And I, apparently unlike a lot of other people, don’t feel like that goodness is going to be violated by a darker-tinted costume and a photo with a lot of shadows in it. Especially since the only context I have to put that in is “This is a publicity photo for a movie about Superman.”

But there it is, all over the geek sites, all over Facebook, all over Tumblr: people who take the photo and assume it’s going to be darker and edgier and completely miss the point of Superman and blah blah blah anger and incoherent rage.

Over a photo.

From a movie that doesn’t even come out until 2013.

Based on one image, apparently hundreds of fanboys have decided that this movie is an affront to the basic concept of Superman — a character they love so much that they don’t even buy his comics — and are falling back on their all-time favorite overdramatic act: my childhood has been raped. Victimization has gone way past the point of fetish with these people. Now it’s just a sick sort of obsession.

And honestly, I think deep down these people really are delighted to have something else to bitch about. And they probably think their bitching has some kind of force of the fan market behind it, when it really doesn’t. As I’ve also pointed out repeatedly, the fan market is only being listened to right now because it’s a market. These people will go see this movie no matter what. How many times has a fanboy told you “I’m going to go see how badly they screw it up”? And then, when they’ve greedily sucked the marrow from their self-fulfilling prophecy, they actually think a studio like Warner Bros. cares if anyone liked it or not. Dude, they got your money, and that’s all that’s important. That’s it. Bottom line.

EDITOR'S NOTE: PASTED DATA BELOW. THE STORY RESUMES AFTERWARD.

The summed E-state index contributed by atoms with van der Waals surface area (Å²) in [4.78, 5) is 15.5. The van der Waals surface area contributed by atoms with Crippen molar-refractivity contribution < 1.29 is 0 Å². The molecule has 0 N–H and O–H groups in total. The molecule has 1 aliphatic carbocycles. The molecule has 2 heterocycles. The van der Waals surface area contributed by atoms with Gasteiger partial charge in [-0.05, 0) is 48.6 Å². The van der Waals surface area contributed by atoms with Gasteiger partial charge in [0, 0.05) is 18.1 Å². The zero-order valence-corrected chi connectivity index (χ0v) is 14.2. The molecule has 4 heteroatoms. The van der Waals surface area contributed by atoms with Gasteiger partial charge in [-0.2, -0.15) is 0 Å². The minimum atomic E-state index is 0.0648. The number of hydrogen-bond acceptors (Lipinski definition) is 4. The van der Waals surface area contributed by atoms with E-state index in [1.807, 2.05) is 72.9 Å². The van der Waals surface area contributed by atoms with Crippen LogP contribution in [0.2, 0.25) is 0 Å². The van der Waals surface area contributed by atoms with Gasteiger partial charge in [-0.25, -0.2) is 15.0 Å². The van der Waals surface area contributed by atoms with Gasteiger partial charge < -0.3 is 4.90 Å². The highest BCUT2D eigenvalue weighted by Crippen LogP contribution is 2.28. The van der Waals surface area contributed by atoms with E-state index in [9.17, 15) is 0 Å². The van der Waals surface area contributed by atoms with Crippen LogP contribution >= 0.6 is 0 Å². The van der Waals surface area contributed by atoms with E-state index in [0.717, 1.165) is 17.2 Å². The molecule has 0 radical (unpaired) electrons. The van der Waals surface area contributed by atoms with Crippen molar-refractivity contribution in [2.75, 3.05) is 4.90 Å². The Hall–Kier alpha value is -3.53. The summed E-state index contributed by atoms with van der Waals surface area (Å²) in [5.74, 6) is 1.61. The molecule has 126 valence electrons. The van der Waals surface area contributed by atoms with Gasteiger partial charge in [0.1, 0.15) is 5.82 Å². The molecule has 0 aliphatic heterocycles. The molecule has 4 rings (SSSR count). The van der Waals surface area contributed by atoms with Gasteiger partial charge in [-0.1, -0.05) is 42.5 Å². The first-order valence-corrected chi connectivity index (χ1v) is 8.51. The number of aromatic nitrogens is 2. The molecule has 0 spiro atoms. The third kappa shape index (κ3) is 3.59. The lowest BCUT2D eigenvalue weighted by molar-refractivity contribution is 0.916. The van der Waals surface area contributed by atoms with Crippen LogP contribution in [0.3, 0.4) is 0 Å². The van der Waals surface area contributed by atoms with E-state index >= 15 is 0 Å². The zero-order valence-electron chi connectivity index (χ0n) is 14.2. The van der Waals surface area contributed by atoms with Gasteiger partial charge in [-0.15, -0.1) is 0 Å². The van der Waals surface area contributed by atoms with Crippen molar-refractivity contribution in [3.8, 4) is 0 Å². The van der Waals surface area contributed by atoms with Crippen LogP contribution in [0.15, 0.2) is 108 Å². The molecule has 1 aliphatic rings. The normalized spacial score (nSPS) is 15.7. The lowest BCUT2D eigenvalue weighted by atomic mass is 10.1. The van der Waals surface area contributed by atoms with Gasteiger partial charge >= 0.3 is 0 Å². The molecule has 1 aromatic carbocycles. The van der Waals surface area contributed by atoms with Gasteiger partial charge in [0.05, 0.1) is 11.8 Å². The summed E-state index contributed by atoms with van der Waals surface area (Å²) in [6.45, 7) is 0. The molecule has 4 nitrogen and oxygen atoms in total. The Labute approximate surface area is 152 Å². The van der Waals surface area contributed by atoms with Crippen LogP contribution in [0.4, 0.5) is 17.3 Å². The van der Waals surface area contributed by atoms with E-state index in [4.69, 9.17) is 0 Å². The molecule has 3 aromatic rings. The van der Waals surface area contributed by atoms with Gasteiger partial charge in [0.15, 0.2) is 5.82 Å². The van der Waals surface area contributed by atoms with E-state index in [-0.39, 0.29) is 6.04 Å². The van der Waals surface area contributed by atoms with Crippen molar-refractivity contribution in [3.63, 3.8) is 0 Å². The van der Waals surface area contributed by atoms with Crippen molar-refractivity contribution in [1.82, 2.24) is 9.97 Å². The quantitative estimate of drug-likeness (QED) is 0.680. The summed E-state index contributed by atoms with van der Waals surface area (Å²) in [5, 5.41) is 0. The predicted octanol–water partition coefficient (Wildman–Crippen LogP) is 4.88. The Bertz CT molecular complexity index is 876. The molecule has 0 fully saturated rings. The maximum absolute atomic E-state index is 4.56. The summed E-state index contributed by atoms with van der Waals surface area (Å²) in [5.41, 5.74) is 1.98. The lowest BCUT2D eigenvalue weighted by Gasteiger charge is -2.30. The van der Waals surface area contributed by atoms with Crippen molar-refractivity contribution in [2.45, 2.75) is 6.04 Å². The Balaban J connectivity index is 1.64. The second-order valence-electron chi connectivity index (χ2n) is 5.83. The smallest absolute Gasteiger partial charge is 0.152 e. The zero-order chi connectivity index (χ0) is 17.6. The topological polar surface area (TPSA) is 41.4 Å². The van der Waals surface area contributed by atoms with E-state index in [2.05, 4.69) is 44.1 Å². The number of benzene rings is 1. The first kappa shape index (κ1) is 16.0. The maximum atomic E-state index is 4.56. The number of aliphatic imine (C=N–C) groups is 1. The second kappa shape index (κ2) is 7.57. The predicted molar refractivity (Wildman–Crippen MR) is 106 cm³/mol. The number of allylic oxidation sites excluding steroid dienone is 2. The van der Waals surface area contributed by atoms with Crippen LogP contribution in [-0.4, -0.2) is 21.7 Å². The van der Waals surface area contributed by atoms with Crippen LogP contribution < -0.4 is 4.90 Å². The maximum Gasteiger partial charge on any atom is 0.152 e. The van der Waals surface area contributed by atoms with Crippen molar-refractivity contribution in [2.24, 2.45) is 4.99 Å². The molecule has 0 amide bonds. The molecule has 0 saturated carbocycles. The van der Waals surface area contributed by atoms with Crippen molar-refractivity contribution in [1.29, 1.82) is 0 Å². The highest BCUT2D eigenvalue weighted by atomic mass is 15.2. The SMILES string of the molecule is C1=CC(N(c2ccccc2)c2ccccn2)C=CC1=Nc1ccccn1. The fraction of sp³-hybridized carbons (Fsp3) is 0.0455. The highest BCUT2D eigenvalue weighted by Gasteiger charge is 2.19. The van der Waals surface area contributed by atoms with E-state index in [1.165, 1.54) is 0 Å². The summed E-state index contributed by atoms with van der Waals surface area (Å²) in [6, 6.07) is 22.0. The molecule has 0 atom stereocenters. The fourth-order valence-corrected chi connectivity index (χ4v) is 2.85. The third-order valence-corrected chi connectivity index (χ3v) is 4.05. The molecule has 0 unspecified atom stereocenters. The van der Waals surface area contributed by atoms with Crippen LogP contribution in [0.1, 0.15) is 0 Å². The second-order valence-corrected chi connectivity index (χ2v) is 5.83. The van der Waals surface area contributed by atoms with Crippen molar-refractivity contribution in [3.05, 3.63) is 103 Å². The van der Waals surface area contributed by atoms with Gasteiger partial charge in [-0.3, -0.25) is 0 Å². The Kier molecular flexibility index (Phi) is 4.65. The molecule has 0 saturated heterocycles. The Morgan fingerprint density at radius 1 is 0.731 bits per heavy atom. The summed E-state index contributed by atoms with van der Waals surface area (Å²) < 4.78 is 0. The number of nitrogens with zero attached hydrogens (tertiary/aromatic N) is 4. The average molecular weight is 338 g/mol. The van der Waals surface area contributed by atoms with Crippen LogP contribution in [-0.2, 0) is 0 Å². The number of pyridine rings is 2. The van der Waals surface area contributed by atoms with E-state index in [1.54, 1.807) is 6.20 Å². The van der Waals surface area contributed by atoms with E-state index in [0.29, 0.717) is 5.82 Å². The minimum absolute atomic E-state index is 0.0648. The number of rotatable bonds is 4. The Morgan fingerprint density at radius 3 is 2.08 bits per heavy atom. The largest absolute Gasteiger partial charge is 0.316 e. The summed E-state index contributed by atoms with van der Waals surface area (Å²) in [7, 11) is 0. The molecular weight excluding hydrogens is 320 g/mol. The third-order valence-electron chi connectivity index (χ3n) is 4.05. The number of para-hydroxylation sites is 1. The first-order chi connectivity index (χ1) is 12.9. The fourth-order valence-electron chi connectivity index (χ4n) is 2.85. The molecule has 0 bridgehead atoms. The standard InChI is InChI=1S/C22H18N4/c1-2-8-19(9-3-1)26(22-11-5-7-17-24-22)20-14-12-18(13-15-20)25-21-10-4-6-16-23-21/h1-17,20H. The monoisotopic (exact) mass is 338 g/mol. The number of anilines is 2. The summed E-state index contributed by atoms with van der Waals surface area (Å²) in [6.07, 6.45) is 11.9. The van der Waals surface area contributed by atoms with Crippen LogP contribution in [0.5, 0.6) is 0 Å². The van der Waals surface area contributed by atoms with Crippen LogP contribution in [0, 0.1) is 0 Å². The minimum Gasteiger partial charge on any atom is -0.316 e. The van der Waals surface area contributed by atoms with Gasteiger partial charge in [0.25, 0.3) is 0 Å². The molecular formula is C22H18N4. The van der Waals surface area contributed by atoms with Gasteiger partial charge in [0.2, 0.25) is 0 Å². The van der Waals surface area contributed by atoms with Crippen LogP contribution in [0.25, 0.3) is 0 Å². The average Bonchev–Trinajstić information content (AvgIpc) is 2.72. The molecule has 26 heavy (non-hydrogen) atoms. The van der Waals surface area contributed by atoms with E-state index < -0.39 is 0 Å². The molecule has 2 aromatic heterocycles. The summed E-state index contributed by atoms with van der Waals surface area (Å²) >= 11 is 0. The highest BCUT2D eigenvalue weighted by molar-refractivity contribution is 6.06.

Honestly, I don’t even know what fanboys want out of movies anymore. With everyone creaming their jeans over the action-packed unintelligible murmuring of the wheezy Dark Knight Rises trailer, and thousands of kids who can’t wait to see The Amazing Spider-Man turned into a superhero version of Twilight, and the entire Internet douching it up over any hint of The Avengers, all I can do is stand on the sidelines and wonder what it is that I’m not getting. What is it that I’m asking for from movies that seems so out of step with what everyone else wants?

I don’t know. I’m going to give The Man of Steel the benefit of the doubt for now. I didn’t care for the picture or the costume — except for the fact that Superman looks like SuperMAN and not Super Boyish Good Looks — but I’m not prepared to assume the entire tone of a movie that’s not even coming out for two years. I love Superman, and I even like director Zack Snyder, who has yet to make a movie I didn’t enjoy (yes, even Sucker Punch). Hell, I’ll give the other superhero movies a chance, too, as bad as they look, and with creators I don’t at all care for; because I want to enjoy movies based on comic book characters I’ve grown up reading. And if I don’t like them, I’ll say I don’t like them, I’ll even say I hated them, but I won’t say that Christopher Nolan raped my childhood because I don’t like his version of Batman.

That’s just fucking stupid.

Just entertain me, already. I’m not asking to be proved wrong. I’m not asking to be proved anything. I just want to stay open to being entertained instead of looking for a reason to be unhappy because Hollywood is giving me what I asked for.

Aaron R. Davis lives in a cave at the bottom of the ocean with his eyes shut tight and his fingers in his ears. You can contact him at samuraifrog@yahoo.com